Recent events have brought a lot of attention to the question of how long it takes to recover after wisdom tooth extraction. Ariana Grande was scheduled to sing in the MLB All Star concert on July 11, but she pulled out at the last minute, ostensibly because her wisdom teeth had been pulled out the Monday before. Some people say this is just a cover story and Grande was really asked to leave because of the fracas surrounding her doughnut-licking dare and comments about America, because it shouldn’t take that long to recover from wisdom tooth extraction.
Most people will recover quickly from wisdom tooth extraction, but there are some circumstances in which recovery could take longer.
Normal Recovery from Wisdom Tooth Extraction
For most people, we recommend that you count on relaxing for the rest of the day after your wisdom tooth extraction. You will likely not feel like doing anything, and you shouldn’t engage in vigorous activity that can elevate your heartrate and result in more bleeding. As the surgical anesthesia wears off, you will begin to experience some discomfort. Your personal discomfort depends on your individual susceptibility. Take medication as directed.
The next day, it’s okay to return to light activity. This can include work if you’re not experiencing a lot of discomfort (some don’t), and your work doesn’t require vigorous physical activity.
By the second or third day after your wisdom tooth extraction, most people can return to a full range of activities.
Complications That Grande Might Have Experienced
Based on the normal time frame, there’s no reason why Grande shouldn’t have been able to sing in the MLB All Star Concert. She could have returned to light practices on Tuesday, working up to a full practice by Thursday, which would give her time to prepare for Saturday Night’s concert.
However, she might have experienced some possible complications. If she had more discomfort than usual, it might have made it hard for her to practice, or she might have been using pain medications that made it hard for her to practice.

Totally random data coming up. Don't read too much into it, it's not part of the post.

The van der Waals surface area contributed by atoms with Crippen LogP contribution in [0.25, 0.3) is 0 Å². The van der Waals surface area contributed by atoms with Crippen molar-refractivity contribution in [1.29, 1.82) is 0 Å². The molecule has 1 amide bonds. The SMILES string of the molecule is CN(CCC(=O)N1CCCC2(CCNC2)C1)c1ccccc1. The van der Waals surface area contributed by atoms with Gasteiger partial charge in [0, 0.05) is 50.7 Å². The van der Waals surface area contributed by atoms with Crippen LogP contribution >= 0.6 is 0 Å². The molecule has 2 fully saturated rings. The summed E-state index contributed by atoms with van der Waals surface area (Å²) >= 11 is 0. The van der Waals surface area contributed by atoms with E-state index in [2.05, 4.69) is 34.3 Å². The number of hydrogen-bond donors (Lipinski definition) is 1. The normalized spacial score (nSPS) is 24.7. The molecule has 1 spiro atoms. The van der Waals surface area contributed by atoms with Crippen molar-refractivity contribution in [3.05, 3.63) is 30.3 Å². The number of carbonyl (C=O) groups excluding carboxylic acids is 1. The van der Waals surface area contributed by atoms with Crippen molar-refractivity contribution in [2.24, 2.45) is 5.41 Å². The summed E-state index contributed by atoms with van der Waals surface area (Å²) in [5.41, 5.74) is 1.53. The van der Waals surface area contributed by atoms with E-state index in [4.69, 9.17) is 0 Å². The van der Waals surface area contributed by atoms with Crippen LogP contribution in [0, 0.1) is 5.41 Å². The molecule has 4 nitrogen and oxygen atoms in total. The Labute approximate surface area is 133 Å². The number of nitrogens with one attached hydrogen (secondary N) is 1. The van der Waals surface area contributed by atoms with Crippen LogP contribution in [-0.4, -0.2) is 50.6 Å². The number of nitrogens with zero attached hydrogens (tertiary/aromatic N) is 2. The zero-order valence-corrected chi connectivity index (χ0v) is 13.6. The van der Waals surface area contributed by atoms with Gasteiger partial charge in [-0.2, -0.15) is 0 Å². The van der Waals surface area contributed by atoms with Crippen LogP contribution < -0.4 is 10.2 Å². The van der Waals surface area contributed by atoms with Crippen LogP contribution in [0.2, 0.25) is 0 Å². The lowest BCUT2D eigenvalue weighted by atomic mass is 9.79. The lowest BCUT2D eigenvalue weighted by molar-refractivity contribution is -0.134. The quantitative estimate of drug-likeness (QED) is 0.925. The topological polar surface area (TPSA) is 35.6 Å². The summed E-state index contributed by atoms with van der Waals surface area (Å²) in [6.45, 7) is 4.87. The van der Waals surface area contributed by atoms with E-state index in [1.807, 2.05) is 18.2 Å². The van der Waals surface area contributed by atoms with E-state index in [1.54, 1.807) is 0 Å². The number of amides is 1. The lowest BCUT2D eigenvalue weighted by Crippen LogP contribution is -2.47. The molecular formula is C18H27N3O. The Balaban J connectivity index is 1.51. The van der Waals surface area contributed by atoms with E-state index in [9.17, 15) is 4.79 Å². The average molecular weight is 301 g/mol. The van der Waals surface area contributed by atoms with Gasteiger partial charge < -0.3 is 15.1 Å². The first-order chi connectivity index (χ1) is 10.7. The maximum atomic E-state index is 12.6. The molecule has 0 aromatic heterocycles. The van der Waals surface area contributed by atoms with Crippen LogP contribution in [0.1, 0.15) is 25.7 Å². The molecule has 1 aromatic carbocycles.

Another possibility is that she was experiencing excessive swelling. Swelling could have made it hard for her to sing, and it might have made her afraid she wasn’t going to look her best for one of her highest-profile performances.
She might also have done something to dislodge the blood clot in one of the sockets, which might have increased her discomfort as well as her risk of complications.
Certainly, it’s possible that there was just enough sign of complications that the MLB decided it was best to go with a singer who was in full health.
How to Avoid Complications after Wisdom Teeth Extraction
We will give you specific instructions at your consultation and the day of your procedure, so follow those in detail. In general, though, there are some things that you can do to reduce your risk of complications.
- Don’t brush the area: Go ahead and brush your front teeth, but don’t brush the area around your extracted teeth. This could dislodge the blood clot, which protects the sockets left by the extracted teeth. Rinse frequently with salt water to keep your mouth clean.
- Apply ice periodically: Use an ice pack (not ice applied directly to the skin) to help control discomfort and swelling. Apply for 20 minutes, then rest for 20 minutes. Repeat as necessary.
- Eat soft foods: You especially want to avoid foods that break up into small pieces that could get into the sockets and cause infection. But hard foods can also hurt your jaw, which might be sore since the surgery. Enjoy soft, cool foods that you can eat with a spoon.
- Don’t use a straw: The suction from a straw could dislodge the blood clot in the socket, increasing the risk of complications.
- Take it easy: Avoid strenuous exercise for about a week after your extraction. Strenuous exercise raises your heart rate and blood pressure, which can dislodge the blood clot.
Scheduling Your Wisdom Tooth Extraction
If you are in need of a wisdom tooth extraction, it’s best not to schedule it within a week of a major event. Although most people recover quickly, there’s always a risk that complications could arise, and it’s best not to put yourself at risk of ruining that event for you and for others.